which there is a non-trivial time dependence. This last feature led a number of

25

These remarks do not sufce to explain the precise sense in which the spacetime diffeomorphism

invariance of GTR is expressed in the Dirac constraint formalism. Isham and Kuchar (1986a, b) show that

when the Hamiltonian phase space of GTR is enlarged by appropriate embedding variables and their

conjugate momenta, there is a natural homomorphism of the Lie algebra of the diffeomorphism group

into the constraint algebra. This result justies calling the spacetime diffeomorphism group a gauge group

of GTR.

ARTICLE IN PRESS

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authors to think that unimodular gravity offers a possible solution to the problem of

time in canonical quantum gravity (see Unruh, 1989; Unruh & Wald, 1989; Brown &

York, 1989; Bombelli, 1991).

Unfortunately a detailed analysis indicates that the quantization of gravity via

Dirac constraint quantization applied to unimodular gravity is unsatisfactory (see

Kucha$r, 1991). At rst sight, unimodular gravity seems to provide a global measure

t of cosmological timenamely, t is the four-volume between a duciary

hypersurface X 4 x 0 and the embedding X A x: This measure is gauge invariant

since the change generated by (28)(29) does not affect the four-volume. However, a

value of t does not label a particular spacelike hypersurface since a given value of t

may correspond to innitely many hypersurfaces. Nor do hypersurfaces corresponding to different values of t provide a causal ordering since a hypersurface

corresponding to t1 can intersect a hypersurface corresponding to t2 at1 : Thus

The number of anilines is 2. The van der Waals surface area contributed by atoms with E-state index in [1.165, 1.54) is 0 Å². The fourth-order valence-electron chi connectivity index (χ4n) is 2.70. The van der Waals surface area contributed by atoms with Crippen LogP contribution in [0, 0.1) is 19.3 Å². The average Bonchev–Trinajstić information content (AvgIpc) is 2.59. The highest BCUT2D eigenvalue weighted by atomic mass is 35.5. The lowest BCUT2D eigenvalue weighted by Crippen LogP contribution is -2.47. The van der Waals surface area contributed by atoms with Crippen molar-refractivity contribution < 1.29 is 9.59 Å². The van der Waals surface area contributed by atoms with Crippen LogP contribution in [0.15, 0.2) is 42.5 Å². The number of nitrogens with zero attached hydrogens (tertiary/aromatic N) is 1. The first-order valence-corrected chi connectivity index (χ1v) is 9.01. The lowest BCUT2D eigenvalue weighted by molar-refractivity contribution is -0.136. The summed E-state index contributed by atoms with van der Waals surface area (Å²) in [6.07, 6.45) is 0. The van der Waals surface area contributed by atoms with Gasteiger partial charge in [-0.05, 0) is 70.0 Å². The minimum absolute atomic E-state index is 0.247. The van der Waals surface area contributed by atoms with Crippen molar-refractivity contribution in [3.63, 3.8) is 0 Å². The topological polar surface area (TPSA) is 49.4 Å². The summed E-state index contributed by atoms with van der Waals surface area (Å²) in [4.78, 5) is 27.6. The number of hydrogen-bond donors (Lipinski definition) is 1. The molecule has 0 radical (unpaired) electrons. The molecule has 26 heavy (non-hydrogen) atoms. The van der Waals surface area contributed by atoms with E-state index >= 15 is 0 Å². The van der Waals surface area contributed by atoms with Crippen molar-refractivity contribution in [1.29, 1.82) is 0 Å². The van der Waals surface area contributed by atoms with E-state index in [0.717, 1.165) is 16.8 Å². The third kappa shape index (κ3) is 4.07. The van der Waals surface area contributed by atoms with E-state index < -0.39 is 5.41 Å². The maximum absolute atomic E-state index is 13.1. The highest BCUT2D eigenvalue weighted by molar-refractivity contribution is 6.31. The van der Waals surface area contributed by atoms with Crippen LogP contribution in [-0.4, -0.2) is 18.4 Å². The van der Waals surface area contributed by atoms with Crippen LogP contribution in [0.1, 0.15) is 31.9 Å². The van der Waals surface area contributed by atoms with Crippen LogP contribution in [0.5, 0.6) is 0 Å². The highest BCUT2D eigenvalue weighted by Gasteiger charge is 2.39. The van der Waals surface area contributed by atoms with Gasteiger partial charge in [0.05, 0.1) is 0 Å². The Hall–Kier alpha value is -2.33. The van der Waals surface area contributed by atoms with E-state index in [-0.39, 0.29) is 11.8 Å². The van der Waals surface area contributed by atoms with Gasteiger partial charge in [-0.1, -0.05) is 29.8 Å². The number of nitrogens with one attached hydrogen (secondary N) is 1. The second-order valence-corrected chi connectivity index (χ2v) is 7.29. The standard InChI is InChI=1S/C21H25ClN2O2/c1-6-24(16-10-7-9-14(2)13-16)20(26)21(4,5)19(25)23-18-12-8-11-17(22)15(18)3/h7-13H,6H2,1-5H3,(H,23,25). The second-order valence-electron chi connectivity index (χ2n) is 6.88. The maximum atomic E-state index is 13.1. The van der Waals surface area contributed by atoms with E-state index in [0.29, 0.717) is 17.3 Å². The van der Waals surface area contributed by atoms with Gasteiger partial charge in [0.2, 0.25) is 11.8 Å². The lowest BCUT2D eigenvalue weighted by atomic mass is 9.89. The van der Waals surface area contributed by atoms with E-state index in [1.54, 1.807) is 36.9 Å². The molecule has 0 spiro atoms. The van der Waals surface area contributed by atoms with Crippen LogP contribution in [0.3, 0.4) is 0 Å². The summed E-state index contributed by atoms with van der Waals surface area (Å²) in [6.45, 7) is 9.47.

t cannot set the conditions for quantum measurements.

Despite its inability to solve the problem of time in quantum gravity, lower case

lambda and unimodular gravity pose interesting issues for philosophers who are

interested in gauge principles. And unimodular gravity appears to serve as a template

for what happens when one tries to nesse the requirement of general covariance.26

Start with a theory that is generally covariant, not only in the sense that its equations

of motion are formally generally covariant, but also in the sense that these equations

are derivable from an action principle that admits the spacetime diffeomorphism

group as a variational symmetry. Add a coordinate condition that breaks general

covariance (the unimodular condition or some other). Then restore formal general

covariance by introducing four scalar elds FA ; A 1; 2; 3; 4; that express the special

covariance-breaking coordinates as functions of arbitrary label coordinates xi :

Restore diffeomorphism invariance by providing a modied action principle that

incorporates the expression of the coordinate condition in terms of the FA and

admits the diffeomorphism group as a variational symmetry. This demand, together

with the requirement that the new action reduces to the original action when the FA

are used as label coordinates, generally uniquely determine the new action (see

Kucha$r, 1991). Then starting from this parameterized action, the Dirac constraint

formalism can be run for the parameterized theory to nd the new rst class

constraints and the new set of Dirac observables. Generally the constraints are

weaker and, thus, the set of observables is larger than for the non-parameterized

theory. At this juncture, it does seem appropriate to ask for an account of how the

dynamical variables that are classied as observables in the parameterized but not in

the non-parameterized theory are connected to observation and measurement. If no

satisfactory account is forthcoming, then the attempted nesse of general covariance

can be dismissed as a mere technical trick. (If this be positivism, lets make the most

of it.)

26

The concern being raised here is related to but not the same as the widely discussed Kretschmann